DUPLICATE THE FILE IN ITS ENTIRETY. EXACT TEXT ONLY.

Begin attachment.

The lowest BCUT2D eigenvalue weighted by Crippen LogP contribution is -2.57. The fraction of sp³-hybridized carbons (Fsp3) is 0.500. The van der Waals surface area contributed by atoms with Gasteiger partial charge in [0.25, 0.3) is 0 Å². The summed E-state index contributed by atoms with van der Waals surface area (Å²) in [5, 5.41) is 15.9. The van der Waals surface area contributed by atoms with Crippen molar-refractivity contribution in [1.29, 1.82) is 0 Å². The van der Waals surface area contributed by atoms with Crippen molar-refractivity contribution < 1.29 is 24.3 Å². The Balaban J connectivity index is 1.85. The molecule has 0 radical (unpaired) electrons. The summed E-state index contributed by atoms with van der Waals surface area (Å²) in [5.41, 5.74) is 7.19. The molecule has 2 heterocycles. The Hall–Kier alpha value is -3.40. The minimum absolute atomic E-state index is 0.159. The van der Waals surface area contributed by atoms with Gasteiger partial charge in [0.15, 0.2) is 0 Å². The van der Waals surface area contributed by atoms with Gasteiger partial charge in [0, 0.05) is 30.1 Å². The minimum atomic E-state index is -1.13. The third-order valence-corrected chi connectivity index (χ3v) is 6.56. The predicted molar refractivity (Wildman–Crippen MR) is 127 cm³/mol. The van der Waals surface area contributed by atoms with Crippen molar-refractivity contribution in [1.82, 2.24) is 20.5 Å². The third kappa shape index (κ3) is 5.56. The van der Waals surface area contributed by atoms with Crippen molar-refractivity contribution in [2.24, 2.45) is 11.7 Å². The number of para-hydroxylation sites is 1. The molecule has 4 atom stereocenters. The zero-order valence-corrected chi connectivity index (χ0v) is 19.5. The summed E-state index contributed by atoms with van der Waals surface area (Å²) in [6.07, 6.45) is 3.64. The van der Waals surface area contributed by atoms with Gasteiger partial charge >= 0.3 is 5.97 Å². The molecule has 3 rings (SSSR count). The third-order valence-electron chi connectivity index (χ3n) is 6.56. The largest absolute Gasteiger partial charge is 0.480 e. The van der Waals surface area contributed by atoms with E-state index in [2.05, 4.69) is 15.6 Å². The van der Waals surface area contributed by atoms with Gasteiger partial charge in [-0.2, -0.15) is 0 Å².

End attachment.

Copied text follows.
The lowest BCUT2D eigenvalue weighted by Crippen LogP contribution is -2.57. The fraction of sp³-hybridized carbons (Fsp3) is 0.500. The van der Waals surface area contributed by atoms with Gasteiger partial charge in [0.25, 0.3) is 0 Å². The summed E-state index contributed by atoms with van der Waals surface area (Å²) in [5, 5.41) is 15.9. The van der Waals surface area contributed by atoms with Crippen molar-refractivity contribution in [1.29, 1.82) is 0 Å². The van der Waals surface area contributed by atoms with Crippen molar-refractivity contribution < 1.29 is 24.3 Å². The Balaban J connectivity index is 1.85. The molecule has 0 radical (unpaired) electrons. The summed E-state index contributed by atoms with van der Waals surface area (Å²) in [5.41, 5.74) is 7.19. The molecule has 2 heterocycles. The Hall–Kier alpha value is -3.40. The minimum absolute atomic E-state index is 0.159. The van der Waals surface area contributed by atoms with Gasteiger partial charge in [0.15, 0.2) is 0 Å². The van der Waals surface area contributed by atoms with Gasteiger partial charge in [0, 0.05) is 30.1 Å². The minimum atomic E-state index is -1.13. The third-order valence-corrected chi connectivity index (χ3v) is 6.56. The predicted molar refractivity (Wildman–Crippen MR) is 127 cm³/mol. The van der Waals surface area contributed by atoms with Crippen molar-refractivity contribution in [1.82, 2.24) is 20.5 Å². The third kappa shape index (κ3) is 5.56. The van der Waals surface area contributed by atoms with Crippen molar-refractivity contribution in [2.24, 2.45) is 11.7 Å². The number of para-hydroxylation sites is 1. The molecule has 4 atom stereocenters. The zero-order valence-corrected chi connectivity index (χ0v) is 19.5. The summed E-state index contributed by atoms with van der Waals surface area (Å²) in [6.07, 6.45) is 3.64. The van der Waals surface area contributed by atoms with Gasteiger partial charge >= 0.3 is 5.97 Å². The molecule has 3 rings (SSSR count). The third-order valence-electron chi connectivity index (χ3n) is 6.56. The largest absolute Gasteiger partial charge is 0.480 e. The van der Waals surface area contributed by atoms with E-state index in [2.05, 4.69) is 15.6 Å². The van der Waals surface area contributed by atoms with Gasteiger partial charge in [-0.2, -0.15) is 0 Å².